What you need to know:
- An Azimio insider says Mr Odinga's plan is to move from street protests to exposing corruption scandals and taking them to court.
- The ODM leader has already raised a red flag over the procurement of petroleum products under
Opposition leader Raila Odinga appears to have devised new strategies to keep President William Ruto's Kenya Kwanza administration in check.
The leader of the Azimio la Umoja One Kenya coalition is slowly moving away from the usual street protests as he presses ahead with his pushback against Ruto's government and explores other tactics.
Insiders in Mr Odinga's camp told the Nation that while the Orange Democratic Movement (ODM) leader believes Article 37 of the Constitution allows Kenyans to take to the streets in protest, the Ruto administration has abused it by "indiscriminately shooting and killing innocent protesters".
Mr Odinga on Sunday accused President Ruto of ordering police to shoot protesters during theanti-government protests.
"This is not the end. We will continue to fight for the rights of Kenyans. We had peaceful demonstrations but the police used excessive force," Mr Odinga said.
Mr Odinga on Monday accused President Ruto of ordering police to shoot demonstrators during the Azimio protests and said the opposition had taken the government to the International Criminal Court in The Hague for crimes against humanity.
"They beat our people and killed some during the demonstrations. We have filed a case against them at the ICC in The Hague and we are pursuing it. We have also said that we stopped the demonstrations to give dialogue a chance and not because we fear anyone," Mr Odinga said.
He added: "On Wednesday and Thursday I will hold crucial meetings and after that I will tell you the way forward.
An Azimio insider says Mr Odinga's plan is to move from street protests to exposing corruption scandals and taking them to court.
The ODM leader has already raised a red flag over the procurement of petroleum products under the government-to-government deal that Kenya appears to have signed with Saudi Arabia.
"There was no G-to-G. Kenya did not sign any contracts with Saudi Arabia or the UAE. Only the Ministry of Energy and Petroleum signed a deal with state-owned oil companies in the Middle East," he revealed.
He added: "Why Ruto chose to characterise the deal as G-to-G is the first red flag that points to mischief in this deal".
While 'unearthing' the scandal was one thing, Mr Odinga has gone further, calling on the Ethics and Anti-Corruption Commission (EACC), the Auditor General and the Energy and Petroleum Regulatory Authority to investigate the matter.
In his letter dated November 24, Mr Odinga, through his legal adviser Paul Mwangi, states that sovereign agreements do not result from competitive bidding and that the operational agreement also undermines Kenya's procurement laws.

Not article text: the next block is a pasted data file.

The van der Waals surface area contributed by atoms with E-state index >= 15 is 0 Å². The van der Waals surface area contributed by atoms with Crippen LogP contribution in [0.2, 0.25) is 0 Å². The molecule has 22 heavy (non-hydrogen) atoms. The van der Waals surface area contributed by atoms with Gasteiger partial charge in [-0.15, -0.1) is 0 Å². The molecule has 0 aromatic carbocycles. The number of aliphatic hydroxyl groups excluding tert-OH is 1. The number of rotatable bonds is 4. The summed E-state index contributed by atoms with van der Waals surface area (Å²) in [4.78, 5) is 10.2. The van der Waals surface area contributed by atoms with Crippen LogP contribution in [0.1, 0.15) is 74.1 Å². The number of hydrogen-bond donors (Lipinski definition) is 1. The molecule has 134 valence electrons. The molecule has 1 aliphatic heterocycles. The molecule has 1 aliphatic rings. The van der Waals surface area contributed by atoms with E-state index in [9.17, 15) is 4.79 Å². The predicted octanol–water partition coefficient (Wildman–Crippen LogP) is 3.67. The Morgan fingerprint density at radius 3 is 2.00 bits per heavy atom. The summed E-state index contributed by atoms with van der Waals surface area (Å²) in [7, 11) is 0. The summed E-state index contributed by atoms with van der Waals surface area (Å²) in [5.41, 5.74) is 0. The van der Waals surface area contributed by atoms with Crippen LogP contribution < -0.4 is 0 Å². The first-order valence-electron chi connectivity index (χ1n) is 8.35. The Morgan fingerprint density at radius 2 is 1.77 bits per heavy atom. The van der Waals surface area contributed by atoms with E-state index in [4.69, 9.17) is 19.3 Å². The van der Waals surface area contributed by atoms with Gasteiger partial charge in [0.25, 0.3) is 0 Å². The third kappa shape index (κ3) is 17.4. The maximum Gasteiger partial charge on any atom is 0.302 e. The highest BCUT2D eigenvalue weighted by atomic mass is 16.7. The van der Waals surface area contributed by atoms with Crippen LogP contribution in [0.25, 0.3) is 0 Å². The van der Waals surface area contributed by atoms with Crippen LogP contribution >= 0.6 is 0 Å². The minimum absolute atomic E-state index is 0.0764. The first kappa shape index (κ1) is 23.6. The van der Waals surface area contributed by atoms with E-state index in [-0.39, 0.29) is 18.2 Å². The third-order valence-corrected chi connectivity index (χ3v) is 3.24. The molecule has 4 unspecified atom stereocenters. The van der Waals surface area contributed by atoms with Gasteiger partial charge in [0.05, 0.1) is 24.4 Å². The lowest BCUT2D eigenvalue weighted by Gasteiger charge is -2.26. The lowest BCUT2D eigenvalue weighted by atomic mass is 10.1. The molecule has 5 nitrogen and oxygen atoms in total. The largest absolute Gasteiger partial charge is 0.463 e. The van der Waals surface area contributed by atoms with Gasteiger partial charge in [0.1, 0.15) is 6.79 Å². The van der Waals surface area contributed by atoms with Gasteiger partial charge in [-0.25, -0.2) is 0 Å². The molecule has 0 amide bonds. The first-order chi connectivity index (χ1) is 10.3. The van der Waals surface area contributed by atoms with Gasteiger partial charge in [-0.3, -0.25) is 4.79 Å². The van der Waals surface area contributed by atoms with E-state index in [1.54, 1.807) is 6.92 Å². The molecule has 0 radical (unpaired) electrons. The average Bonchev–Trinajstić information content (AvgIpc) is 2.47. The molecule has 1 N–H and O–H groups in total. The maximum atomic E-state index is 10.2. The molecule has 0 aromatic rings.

He argues that the MOU also "undermines the national interest and embarrasses the people of Kenya".
In his new attack on the government, Mr Odinga is also expected to "abandon direct confrontation with President Ruto over the high cost of living and leave it to him to deal with it as he has promised".
President Ruto has repeatedly said that he has a plan to address the skyrocketing prices of basic commodities and stabilise the country's economy.
According to the Head of State, the Kenya Kwanza administration's Bottom-Up Economic Transformation Agenda recognises that the country's poor economic performance is mainly due to the underperformance of agriculture, hence the need to boost production.
"Agriculture's contribution to employment, incomes, foreign exchange, cost of living and industrialisation has two interrelated implications".
"Failure to invest in agriculture deprives the economy of a tremendous opportunity to grow steadily, increasing unemployment, poverty and inequality, and strategic interventions in agriculture can ignite the national economy and put it on the path to inclusive growth," he argues.
Mr Odinga's camp told the Nation that they will now let the President "deal with his mess" but will continue to offer possible solutions to make life easier for ordinary Kenyans.
"We are leaving the cost of living to Ruto to deal with as he has asked. And there will be trouble if they don't release the full capitation grant to schools in January," an insider in Azimio told the Nation.
Mr Odinga is eyeing the courts to force the government to drop some of its policies to make life easier for ordinary Kenyans.
Jubilee deputy leader David Murathe said matters already enacted into law such as the Finance Bill, housing levy and VAT on fuel are executive decisions and the opposition cannot tell a government in power how to deal with its problems.
"Let them (Kenya Kwanza) hang themselves. We should actually support them to become more and more unpopular with the public on this cost of living issue if they cannot heed our proposals," Mr Murathe told the Nation.
Mr Odinga has in the past urged President Ruto to introduce far-reaching reforms in his administration to tackle the high cost of living, noting that increased taxation was not the best approach.
He has urged the government to immediately stop non-essential government spending, reduce the size of government and freeze local and international travel, conferences and workshops.
The opposition leader also called on Kenya Kwanza to end corruption and theft of public funds.